Mental Jewelry

Posted in Hpv/ on Oct 22, 2011

Mental Jewelry

51VNUms8DvL. SL160  Mental Jewelry

buynow big Mental Jewelry

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3 to “Mental Jewelry”


  1. 30 of 32 people found the following review helpful:
    5.0 out of 5 stars
    If you love LIVE, you NEED this album., June 27, 2000
    By 
    KCZorroDeFuego “KAC” (East Berne, NY USA) –

    This review is from: Mental Jewelry (Audio CD)

    I can’t say it any more straightforwardly than that. This album showcases Live at a pinnacle that, try as they might, they have not achieved with any of the 3 albums they put out after this one. Yes, Throwing Copper did spawn several major hit singles and sold millions of copies, but when speaking of pure musical power, it can not hold a candle to this album.

    In these 12 tracks, the writings of Jiddu Krishnamurti find a deeply moving voice in powerful, superb music. Leading off the set is the mournful (yet uplfiting in its own way), and anthemic “Pain Lies On The Riverside”. And as great as “Lightning Crashes”, “Turn My Head”, and “Run To The Water” (the most easily recognizable of Live’s ballads) were, they sound almost flawed in comparison. Not to denounce them, they have their place among Live’s better songs, but don’t quite live up to the very song I’m referencing here, the heart-wrenching, power-drenched but sensitive and heartfelt “Brothers Unaware”. Some might say Live distills too much the writings of Krishnamurti, and translates the message in too weighty, and over-bearing a format. Quite the contrary. For words with such grand scope and meaning, only the most powerful musical statements will suffice.

    The talent for observations on the world as we see it manifests itself most notably with “The Beauty of Gray”, urging listeners to recognize that for every dilemma, there is not simply an absolute right and an absolute wrong, that there is much more to it than that.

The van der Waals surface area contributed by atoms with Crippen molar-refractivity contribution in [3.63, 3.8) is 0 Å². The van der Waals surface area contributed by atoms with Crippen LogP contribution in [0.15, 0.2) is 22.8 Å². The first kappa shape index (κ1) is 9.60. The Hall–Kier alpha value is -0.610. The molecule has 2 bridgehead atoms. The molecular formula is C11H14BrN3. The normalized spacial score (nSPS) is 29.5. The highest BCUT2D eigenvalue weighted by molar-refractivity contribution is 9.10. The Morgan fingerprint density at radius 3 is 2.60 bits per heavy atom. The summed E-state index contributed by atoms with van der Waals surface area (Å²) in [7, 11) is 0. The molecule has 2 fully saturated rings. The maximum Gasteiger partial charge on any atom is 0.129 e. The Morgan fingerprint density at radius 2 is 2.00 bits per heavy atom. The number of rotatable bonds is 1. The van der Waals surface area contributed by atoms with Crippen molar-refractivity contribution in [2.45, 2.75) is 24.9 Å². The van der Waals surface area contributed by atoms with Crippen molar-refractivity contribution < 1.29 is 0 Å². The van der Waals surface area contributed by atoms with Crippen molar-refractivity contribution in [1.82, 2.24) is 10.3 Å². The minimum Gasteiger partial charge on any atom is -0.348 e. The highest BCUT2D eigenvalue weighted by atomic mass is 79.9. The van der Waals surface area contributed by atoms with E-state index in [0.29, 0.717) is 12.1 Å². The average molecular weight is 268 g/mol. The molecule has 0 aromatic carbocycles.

If this all sounds like too much for what you’ve come to know as Live’s music (or music in general), worry not. These excellent songs stand as both a testament to Edward Kowalczyk’s writings and as superb, well written songs which are fully worth listening to. As I said before, if you love Live, you owe it to yourself to hear them at the best they have ever been. Your ears will thank you for doing so. :)

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  2. "hess42" says:
    25 of 26 people found the following review helpful:
    5.0 out of 5 stars
    Correction of Reviewer, January 30, 2004
    By A Customer
    This review is from: Mental Jewelry (Audio CD)

    The reviewer from 11/14/03 said, “This album put Christian rock on the map.” I have been a fan of Live for nearly a decade and I can assure you, as can any true fan, that Live is not a Christian band. From what I’ve gotten from Live’s music is that life can be a very spiritful journey. I think that Live and especially the lead singer Ed Kowlczyk has gone through a lot of spiritual changes throughout their time together, but they should definately not be catorgized as being of one particular religion.
    A line from “Operation Spirit” says: “I heard a lot of talk about this Jesus, a man of love and a man of strength. But what a man was 2000 years ago, means nothing at all to me today.” Now, I’ve heard Ed say that Jesus in this song could be replaced by most any spiritual icon and the point remains the same – Find the truths out for yourself, don’t blindly follow.
    Anyway, just my $0.02.

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  3. Anonymous says:
    10 of 10 people found the following review helpful:
    5.0 out of 5 stars
    Proud to own it, May 17, 2000
    By 

    This review is from: Mental Jewelry (Audio CD)

    There’s something cool about knowing about a band before most anyone else does. The members of Live put out an album under a different name before Mental Jewelry, but this disc was the first introduction I or any of my friends had to them, back in 1992. It’s one of the few albums I still listen to consistently from that time.

    From Pain Lies on the Riverside to Operation Spirit to 10,000 Years (Peace is Now), the lyrics hooked me immediately. From a lyrical standpoint I compare Mental Jewelry to early U2–not subtle, occasionally awkward, but no less powerful for all that.

    It has been interesting to see Live’s development through their subsequent albums, but Mental Jewelry will likely always remain at the top of my personal list from them.

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